In little more than half a century, X-ray astronomy has established itself as a fundamental domain of observational astrophysics. X-rays probe the hot and energetic components of the Universe, encompassing, among others, the million degree coronae of stars, the remnants of supernovae, the ultra-dense matter in neutron stars, the immediate surroundings of black holes, the plasma filling galaxy clusters – the most massive objects in the Universe.
Successfully launched in July 2019, after more than a decade of development, the Russian-German Spectrum-RG (SRG) mission will contribute to the X-ray exploration of the Universe by performing eight all-sky surveys, each lasting half a year, with its two scientific instruments: eROSITA, the German-built telescope array operating between ~0.3-8 keV, and ART-XC, the Russian-built hard-X-ray focusing telescope array, operating between ~3-30 keV.
As in any other astrophysics domain, the SRG all-sky surveys will unlock large swathes of discovery space, provide large statistical samples to trace the cosmic evolution of various classes of objects, and explore sufficiently large volumes to serve as cosmological tools for the study the Universe as a whole. In particular, the high sensitivity, large field of view, and high survey efficiency of eROSITA is bound to revolutionize X-ray astronomy: within just the first year of operation it will discover about as many new celestial X-ray objects as have been discovered from 1962 until today.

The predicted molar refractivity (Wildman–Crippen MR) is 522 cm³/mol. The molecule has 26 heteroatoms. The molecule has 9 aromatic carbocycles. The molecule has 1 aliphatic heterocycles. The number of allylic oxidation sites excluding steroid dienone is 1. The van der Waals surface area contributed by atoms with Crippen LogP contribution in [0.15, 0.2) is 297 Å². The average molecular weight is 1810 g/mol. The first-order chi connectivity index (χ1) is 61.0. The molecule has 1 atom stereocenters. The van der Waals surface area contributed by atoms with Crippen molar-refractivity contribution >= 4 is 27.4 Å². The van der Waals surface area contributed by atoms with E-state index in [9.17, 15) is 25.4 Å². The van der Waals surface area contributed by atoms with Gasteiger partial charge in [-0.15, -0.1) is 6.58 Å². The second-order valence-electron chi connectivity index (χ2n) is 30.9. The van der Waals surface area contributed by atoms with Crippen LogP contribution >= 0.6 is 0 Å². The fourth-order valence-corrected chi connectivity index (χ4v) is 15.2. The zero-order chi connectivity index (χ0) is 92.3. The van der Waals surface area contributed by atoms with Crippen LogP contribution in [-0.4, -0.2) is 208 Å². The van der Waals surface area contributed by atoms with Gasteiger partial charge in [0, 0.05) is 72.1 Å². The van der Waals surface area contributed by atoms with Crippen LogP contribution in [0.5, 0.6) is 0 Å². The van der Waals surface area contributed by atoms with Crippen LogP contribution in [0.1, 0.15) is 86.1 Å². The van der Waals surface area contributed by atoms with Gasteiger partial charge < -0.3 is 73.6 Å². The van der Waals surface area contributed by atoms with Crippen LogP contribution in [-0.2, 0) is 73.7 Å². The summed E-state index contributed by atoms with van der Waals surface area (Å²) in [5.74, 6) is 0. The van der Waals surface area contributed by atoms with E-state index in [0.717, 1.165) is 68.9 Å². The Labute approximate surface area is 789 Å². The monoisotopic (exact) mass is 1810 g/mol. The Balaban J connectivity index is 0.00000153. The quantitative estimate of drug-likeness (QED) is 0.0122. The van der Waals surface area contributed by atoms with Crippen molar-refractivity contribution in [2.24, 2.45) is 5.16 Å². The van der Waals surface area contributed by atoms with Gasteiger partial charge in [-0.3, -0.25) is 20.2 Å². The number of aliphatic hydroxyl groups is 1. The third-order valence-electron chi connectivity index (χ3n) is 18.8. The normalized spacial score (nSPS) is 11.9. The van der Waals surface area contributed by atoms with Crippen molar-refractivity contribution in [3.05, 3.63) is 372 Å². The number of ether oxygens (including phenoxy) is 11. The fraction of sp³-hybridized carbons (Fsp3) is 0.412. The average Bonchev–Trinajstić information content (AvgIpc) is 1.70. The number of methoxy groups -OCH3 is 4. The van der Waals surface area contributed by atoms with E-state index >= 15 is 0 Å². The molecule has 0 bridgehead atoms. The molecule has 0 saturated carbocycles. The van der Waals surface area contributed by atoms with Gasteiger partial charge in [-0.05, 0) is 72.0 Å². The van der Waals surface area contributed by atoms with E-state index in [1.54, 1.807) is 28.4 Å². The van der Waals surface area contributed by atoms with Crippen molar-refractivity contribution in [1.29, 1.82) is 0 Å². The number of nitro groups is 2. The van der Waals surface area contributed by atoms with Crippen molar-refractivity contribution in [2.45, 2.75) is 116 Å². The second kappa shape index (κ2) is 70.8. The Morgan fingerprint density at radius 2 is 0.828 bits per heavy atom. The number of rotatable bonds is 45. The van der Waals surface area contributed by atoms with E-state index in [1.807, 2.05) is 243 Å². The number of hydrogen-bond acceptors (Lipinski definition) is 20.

The goal of the next international SRG conference (the third in a series, and the first after the SRG launch) is to discuss the state of the art in the different scientific areas addressed by the mission, present to the community the first results from eROSITA and ART-XC, and explore the synergies with surveys and observations at other wavelengths.
We plan to cover the following topics:
- Galaxy clusters and cosmology
- Physical properties of clusters and groups of galaxies
- Large scale structure of the Universe
- Clusters as cosmological tools
- Active galactic nuclei
- Evolution and properties of the AGN population
- Quasars at high redshift
- AGN as tracers of large scale structure
- Galactic compact objects, stars and planets
- X-ray emission from planets and comets
- X-ray stellar populations of the Milky Way
- Cataclysmic variables and X-ray binaries
- Isolated neutron stars
- ULX and X-ray sources in nearby galaxies
- The Transient X-ray sky
- Tidal Disruption Events
- Gamma-ray bursts and afterglows
- Galactic X-ray transients
- Diffuse X-ray emission
- Cosmic X-ray background and its fluctuations
- Galactic Ridge X-ray Emission
- Hot ISM in the Milky Way, LMC and SMC
- Supernova remnants
- Synergy with multi-wavelength surveys